Research is an integral component of the school's research portfolio. From national fellowships and presentations to awards and recognition, CU's dental and graduate students expand their knowledge of evidence-based dentistry in the lab and clinic.
Clinical training and oral health research serve to improve the dental care provided to the public. Continuous progress in dental research enhances accuracy in diagnosis and improves patient management.
At present, the School of Dental Medicine does not offer a DDS/PhD degree option. However, dental students are encouraged to participate in oral health research.
Incoming dental students may apply for the Summer Research Scholarship Program. This program enables eligible students to experience basic science or clinical research for a sustained period of time during the summer prior to beginning their dental studies. The student conducts a research project for eight weeks under the direction of a faculty member in the School of Dental Medicine. Participating students are provided stipends and funds for supplies.AADR Student Research Group
Dental students may also participate in the Colorado Chapter of the AADR Student Research Group (SRG), a national program that serves to increase the student’s awareness of research to evidence-based dentistry. Students are actively involved in various research projects. They also attend workshops on how to search for and critically interpret literature, how to write scientific abstracts, how to present a poster, and how to give an oral presentation.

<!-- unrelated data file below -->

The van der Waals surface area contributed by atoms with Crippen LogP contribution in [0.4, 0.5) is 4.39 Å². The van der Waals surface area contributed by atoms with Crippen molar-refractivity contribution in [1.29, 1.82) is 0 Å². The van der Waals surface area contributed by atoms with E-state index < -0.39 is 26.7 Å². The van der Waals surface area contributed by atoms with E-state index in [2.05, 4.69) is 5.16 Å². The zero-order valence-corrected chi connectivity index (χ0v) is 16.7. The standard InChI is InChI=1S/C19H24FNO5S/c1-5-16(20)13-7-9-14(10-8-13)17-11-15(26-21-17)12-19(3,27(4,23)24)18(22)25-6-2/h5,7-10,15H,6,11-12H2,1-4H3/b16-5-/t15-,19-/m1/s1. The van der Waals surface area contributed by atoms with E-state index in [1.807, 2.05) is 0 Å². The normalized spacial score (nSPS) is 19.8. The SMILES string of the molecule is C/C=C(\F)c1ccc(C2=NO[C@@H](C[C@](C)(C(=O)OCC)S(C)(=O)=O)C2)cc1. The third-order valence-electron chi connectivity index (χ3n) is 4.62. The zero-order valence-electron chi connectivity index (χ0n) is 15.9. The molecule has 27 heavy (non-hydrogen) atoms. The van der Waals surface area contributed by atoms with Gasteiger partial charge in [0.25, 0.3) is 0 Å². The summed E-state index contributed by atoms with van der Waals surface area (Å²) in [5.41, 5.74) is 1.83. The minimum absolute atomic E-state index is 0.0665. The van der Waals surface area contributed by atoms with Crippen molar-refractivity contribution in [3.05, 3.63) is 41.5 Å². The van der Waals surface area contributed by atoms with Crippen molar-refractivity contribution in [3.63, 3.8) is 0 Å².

SRG participants are eligible to compete for cash prizes at the annual University of Colorado Anschutz Medical Campus Research Forum and the ARCS Foundation competition and participate in the School of Dental Medicine Research Day. They are offered the opportunity to compete for the Hatton Award and to attend the annual AADR/IADR and Dentsply meetings.
Although the School of Dental Medicine does not offer a Ph.D. in Craniofacial Biology, University of Colorado Anschutz Medical Campus and Boulder graduate students have an opportunity to be directly involved in oral health research by enrolling in one of the following Graduate Training Programs:
Students have the opportunity to elect and work with the School of Dental Medicine research faculty who are members of these training programs. The Research Faculty all have joint appointments in the School of Medicine and the Ph.D. degree will be awarded in the appropriate graduate training program.